To celebrate our 10th Anniversary, we are highlighting a key article from each of our volumes. For Volume 8, we selected ggtree: an r package for visualization and annotation of phylogenetic trees with their covariates and other associated data by Yu et al. (2016).

In this post, our Associate Editors Samantha Price and Francisco Balao share their favourite MEE papers in the field of phylogenetics.

Samantha Price, Clemson University USA

It is such a difficult task to pick just a few studies on phylogenies and their use in comparative evolutionary and ecological analyses to highlight, as MEE has published so many that have had a significant impact on our field. As an Applications editor I feel I must acknowledge several important R packages that have made our analytical pipelines richer and our lives easier. I doubt few, if any, researchers have conducted phylogenetic comparative analyses recently without at least using one function in the perennially useful PHYTOOLS (Revell 2012). Analyses of lineage diversification have been facilitated by DIVERSITREE (FitzJohn 2012), which enabled many studies into trait-dependent diversification, and RPANDA (Morlon et al. 2016), which allowed model-free analysis of phylogenetic trees using their Laplacian spectrum.

The analysis of multivariate trait data was catalyzed by SURFACE (Ingram & Mahler 2013), which permitted researchers to identify potential phenotypic convergence, and MvMORPH (Clavel 2015), which provided many handy functions for analyzing multivariate data in a phylogenetic framework. Looking to the future, I am excited to see the impact that the tools provided in the recently published PHYR (Li et al. 2020), will have on the ongoing integration of phylogenetic and community ecology data. Other valuable papers have improved the ‘best practices’ of our field, either by making it easier to implement the correct procedures, such the R package SENSIPHY (Paterno et al. 2018), which simplified the execution of sensitivity analyses in phylogenetic comparative method, or by demonstrating methodological limitations. My personal favorite is Ho & Ane (2014), who carefully detailed the challenges of investigating trait evolution using Ornstein-Uhlenbeck models and then provided much needed recommendations to help empiricists like me!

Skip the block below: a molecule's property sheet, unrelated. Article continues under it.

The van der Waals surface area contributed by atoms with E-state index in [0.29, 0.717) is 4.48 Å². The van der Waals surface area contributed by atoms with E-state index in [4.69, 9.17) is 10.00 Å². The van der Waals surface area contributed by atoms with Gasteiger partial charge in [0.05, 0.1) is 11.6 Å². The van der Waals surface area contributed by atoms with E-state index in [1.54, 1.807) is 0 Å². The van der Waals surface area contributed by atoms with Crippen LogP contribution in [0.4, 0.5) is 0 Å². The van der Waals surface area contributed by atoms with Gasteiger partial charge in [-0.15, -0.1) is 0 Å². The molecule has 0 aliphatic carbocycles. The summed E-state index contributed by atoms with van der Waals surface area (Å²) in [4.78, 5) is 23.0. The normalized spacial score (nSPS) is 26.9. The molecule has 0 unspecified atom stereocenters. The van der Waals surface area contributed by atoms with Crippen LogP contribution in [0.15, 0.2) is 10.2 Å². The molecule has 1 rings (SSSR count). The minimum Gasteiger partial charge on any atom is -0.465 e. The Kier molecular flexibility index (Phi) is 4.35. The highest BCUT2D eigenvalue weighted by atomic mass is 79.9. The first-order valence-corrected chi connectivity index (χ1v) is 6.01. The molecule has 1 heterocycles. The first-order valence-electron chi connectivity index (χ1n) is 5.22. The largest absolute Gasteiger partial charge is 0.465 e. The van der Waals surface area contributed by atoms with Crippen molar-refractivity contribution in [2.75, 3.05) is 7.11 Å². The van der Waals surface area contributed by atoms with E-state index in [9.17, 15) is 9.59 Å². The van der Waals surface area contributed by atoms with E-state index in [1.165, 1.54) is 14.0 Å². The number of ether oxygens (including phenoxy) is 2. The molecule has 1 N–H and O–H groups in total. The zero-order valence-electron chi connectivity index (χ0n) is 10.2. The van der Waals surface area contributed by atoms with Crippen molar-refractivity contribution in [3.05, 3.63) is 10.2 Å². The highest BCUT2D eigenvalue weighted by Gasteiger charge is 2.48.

Francisco Balao, University of Seville

Visualizing trees is an important task in evolutionary biology to assist in drawing conclusions from phylogenetic methods. The featured article for this Methods in Ecology and Evolution volume, Yu et al. 2017, introduce the ggtree R package which allows the integration of data from different sources embedded within phylogenetic tree views. ggtree is an excellent companion tool for phylogenetic comparative methods (PCM) in which a phylogeny is often combined with phenotypic data for the species in a phylogenetic tree to test hypotheses about macroevolution.

Two of my favourite related MEE papers adding new methods of analyses and visualization on PCM are Revell (2012) and Revell (2013). The phytools R package (Revell, 2012) makes available most of the current phylogenetic comparative methods within the R environment. This article describes, through two examples, several methods in PCM implemented in phytools, including ancestral character reconstruction, likelihood- and Bayesian-based methods for trait evolution, trait-evolution simulation and different graph methods.

One of these graph methods is the projection of a phylogenetic tree into bivariate morphospace, which improves the visualization of trait evolution. In addition, Revell (2013) develops two new creative methods for visualization. The densityMap allows visualizing the aggregate result of stochastic binary trait mapping translating the trait state probability to colours on the phylogeny branches. The second graph method (traitgram) uses ancestral character estimation to visualize historical character states (and its uncertainty) for a continuous trait along the branches of a phylogenetic tree. However, all these graph methods are not just useful for visualization purposes; they should also be used as complement of statistical tests to check for spurious results (Revel et al. 2018).

Lastly, I recommend the reading of the most recent paper from Gaboriau et al. (2020), which introduces new tools (the BITE R package) to study the dynamics of intraspecific phenotypic variation at the macroevolutionary scale. This R package implements the JIVE model (Joint Inter and intraspecific Variance Evolution), a hierarchical Bayesian framework to jointly estimate the evolutionary rates for both the means and variances of phenotypic traits. Gaboriau et al. also implement the JIVE model in the renowned BEAST2 framework. Unquestionably, Methods in Ecology and Evolution is an excellent journal to look to for fresh ideas on phylogenetic comparative methods and visualization tools.

Read about the article selected to highlight Volume 8: ggtree: an r package for visualization and annotation of phylogenetic trees with their covariates and other associated data

Find out more about the MEE papers selected to celebrate the other volumes, and our editors’ favourite related articles in this collection of 10th Anniversary blog posts